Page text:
The seemingly universal popularity of taking elemental calcium supplements results from the promotional efforts of conventional health "experts" and organizations like the National Osteoporosis Foundation (whose corporate sponsors include the calcium manufacturers Oscal and Citrical). Also, the World Health Organization created a radically new definition of "normal" bone density in 1994 when it took the 25-year old young adult standard (which is peak bone mass in a women's life cycle), also known as the "T-score," and applied it to all women, irrespective of their age.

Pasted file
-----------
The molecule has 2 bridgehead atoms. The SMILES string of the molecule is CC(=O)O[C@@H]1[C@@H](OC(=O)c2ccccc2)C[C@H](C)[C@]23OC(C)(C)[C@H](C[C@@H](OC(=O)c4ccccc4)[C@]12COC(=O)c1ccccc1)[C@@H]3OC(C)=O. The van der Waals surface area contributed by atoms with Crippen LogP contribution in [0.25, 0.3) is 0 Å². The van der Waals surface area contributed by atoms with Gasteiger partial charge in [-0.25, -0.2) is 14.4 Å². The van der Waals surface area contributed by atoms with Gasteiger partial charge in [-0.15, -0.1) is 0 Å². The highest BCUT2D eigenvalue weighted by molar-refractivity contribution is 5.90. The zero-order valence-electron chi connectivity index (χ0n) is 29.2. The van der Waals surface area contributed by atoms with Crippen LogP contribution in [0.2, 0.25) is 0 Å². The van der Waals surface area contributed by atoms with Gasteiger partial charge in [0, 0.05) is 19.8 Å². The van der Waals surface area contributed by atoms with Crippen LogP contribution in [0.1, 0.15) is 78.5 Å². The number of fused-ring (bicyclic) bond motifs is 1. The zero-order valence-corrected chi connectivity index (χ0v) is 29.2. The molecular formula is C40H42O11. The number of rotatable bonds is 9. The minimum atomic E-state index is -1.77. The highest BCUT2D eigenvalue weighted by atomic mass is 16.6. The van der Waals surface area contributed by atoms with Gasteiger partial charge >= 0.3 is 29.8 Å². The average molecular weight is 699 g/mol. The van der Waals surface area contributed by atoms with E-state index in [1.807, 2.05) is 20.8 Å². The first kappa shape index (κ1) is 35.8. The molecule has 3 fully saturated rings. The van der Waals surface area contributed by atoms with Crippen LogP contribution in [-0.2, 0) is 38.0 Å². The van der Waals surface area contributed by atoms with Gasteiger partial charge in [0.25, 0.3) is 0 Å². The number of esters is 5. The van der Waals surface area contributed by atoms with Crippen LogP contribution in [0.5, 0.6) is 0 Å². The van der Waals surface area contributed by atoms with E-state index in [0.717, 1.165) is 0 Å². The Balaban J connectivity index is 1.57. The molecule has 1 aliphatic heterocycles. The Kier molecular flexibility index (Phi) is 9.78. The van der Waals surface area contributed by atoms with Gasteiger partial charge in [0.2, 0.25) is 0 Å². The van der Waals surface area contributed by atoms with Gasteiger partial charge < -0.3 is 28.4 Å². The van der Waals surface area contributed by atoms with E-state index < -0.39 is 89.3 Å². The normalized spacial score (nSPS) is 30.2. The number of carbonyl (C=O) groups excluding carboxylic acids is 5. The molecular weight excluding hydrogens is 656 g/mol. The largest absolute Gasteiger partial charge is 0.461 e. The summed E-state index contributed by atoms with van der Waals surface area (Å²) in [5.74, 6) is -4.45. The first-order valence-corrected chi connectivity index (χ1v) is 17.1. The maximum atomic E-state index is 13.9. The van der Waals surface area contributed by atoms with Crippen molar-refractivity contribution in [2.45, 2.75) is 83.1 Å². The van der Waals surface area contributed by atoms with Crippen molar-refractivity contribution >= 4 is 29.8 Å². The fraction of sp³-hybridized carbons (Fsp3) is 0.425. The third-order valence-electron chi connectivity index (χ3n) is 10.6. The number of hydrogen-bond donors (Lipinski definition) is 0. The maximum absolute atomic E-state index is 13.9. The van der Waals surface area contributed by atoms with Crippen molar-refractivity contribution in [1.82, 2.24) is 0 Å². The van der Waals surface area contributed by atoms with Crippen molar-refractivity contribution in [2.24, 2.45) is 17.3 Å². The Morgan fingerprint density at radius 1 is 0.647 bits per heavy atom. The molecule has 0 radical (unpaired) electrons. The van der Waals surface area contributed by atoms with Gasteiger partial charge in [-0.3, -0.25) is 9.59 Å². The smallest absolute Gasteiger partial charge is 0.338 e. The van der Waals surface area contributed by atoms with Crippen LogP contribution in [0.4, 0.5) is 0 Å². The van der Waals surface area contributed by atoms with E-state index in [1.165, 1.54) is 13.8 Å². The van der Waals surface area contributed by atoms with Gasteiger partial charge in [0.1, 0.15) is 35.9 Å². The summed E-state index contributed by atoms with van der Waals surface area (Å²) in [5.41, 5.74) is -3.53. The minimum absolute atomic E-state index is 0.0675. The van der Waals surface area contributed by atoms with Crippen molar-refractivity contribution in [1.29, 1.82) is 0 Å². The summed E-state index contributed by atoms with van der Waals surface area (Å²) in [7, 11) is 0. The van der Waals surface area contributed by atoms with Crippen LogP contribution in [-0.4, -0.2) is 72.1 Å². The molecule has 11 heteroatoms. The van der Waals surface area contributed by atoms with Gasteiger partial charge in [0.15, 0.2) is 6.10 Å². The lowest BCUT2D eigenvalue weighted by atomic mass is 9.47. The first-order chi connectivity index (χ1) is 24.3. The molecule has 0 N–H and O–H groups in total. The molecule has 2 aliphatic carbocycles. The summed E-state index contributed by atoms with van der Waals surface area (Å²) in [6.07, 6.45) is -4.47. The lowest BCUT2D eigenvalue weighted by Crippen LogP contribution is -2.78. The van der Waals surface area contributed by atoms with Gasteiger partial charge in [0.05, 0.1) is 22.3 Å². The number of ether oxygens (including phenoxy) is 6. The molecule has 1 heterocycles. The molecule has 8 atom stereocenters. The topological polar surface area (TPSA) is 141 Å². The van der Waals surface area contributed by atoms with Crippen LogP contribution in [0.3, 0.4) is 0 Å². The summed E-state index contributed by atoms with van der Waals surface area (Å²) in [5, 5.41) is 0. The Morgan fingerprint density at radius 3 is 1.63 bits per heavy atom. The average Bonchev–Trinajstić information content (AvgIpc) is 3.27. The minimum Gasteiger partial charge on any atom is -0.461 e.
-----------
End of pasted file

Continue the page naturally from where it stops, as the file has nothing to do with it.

This resulted in redefining the normal and gradual loss of bone mineral density that comes with aging as a disease, essentially medicalizing a non-condition. It also resulted in millions of women being coerced into taking unnecessary (and dangerous) "bone-building" drugs and inorganic calcium supplements to drive bone mineral density higher, by any means necessary. Suddenly, healthy women were being told they had a disease called "osteopenia" or "osteoporosis," even while their bone mineral density was normal for their age, gender and ethnicity (which would have been clear as day, had the age-mediated "Z-score" been used). Moreover, the #1 and #2 cause of death in women are heart disease and cancer, respectively, with heart attack and breast cancer being the primary causes of morbidity and mortality.